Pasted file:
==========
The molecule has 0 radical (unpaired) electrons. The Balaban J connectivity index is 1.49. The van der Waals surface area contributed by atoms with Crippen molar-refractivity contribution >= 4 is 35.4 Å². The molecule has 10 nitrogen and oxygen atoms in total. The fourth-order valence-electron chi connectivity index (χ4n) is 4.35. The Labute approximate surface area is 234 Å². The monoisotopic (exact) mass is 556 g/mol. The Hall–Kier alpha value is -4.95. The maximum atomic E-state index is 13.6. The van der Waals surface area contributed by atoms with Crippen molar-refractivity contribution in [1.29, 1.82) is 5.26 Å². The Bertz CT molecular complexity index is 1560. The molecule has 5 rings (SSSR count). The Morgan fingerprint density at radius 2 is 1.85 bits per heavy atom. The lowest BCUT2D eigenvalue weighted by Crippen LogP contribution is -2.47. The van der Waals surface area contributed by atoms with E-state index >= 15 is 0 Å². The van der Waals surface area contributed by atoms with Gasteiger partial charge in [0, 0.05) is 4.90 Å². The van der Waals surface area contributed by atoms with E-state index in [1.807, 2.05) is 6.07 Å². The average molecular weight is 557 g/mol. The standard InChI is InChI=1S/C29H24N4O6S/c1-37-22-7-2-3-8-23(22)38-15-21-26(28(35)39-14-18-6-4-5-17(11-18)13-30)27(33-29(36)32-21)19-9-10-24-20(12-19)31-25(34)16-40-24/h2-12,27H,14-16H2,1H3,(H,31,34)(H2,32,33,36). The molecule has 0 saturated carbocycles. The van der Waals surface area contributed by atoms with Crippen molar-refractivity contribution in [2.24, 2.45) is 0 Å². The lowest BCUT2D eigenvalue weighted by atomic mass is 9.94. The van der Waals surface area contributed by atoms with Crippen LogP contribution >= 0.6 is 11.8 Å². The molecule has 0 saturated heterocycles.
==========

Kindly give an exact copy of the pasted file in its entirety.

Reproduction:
The molecule has 0 radical (unpaired) electrons. The Balaban J connectivity index is 1.49. The van der Waals surface area contributed by atoms with Crippen molar-refractivity contribution >= 4 is 35.4 Å². The molecule has 10 nitrogen and oxygen atoms in total. The fourth-order valence-electron chi connectivity index (χ4n) is 4.35. The Labute approximate surface area is 234 Å². The monoisotopic (exact) mass is 556 g/mol. The Hall–Kier alpha value is -4.95. The maximum atomic E-state index is 13.6. The van der Waals surface area contributed by atoms with Crippen molar-refractivity contribution in [1.29, 1.82) is 5.26 Å². The Bertz CT molecular complexity index is 1560. The molecule has 5 rings (SSSR count). The Morgan fingerprint density at radius 2 is 1.85 bits per heavy atom. The lowest BCUT2D eigenvalue weighted by Crippen LogP contribution is -2.47. The van der Waals surface area contributed by atoms with E-state index >= 15 is 0 Å². The van der Waals surface area contributed by atoms with Gasteiger partial charge in [0, 0.05) is 4.90 Å². The van der Waals surface area contributed by atoms with E-state index in [1.807, 2.05) is 6.07 Å². The average molecular weight is 557 g/mol. The standard InChI is InChI=1S/C29H24N4O6S/c1-37-22-7-2-3-8-23(22)38-15-21-26(28(35)39-14-18-6-4-5-17(11-18)13-30)27(33-29(36)32-21)19-9-10-24-20(12-19)31-25(34)16-40-24/h2-12,27H,14-16H2,1H3,(H,31,34)(H2,32,33,36). The molecule has 0 saturated carbocycles. The van der Waals surface area contributed by atoms with Crippen molar-refractivity contribution in [2.24, 2.45) is 0 Å². The lowest BCUT2D eigenvalue weighted by atomic mass is 9.94. The van der Waals surface area contributed by atoms with Crippen LogP contribution >= 0.6 is 11.8 Å². The molecule has 0 saturated heterocycles.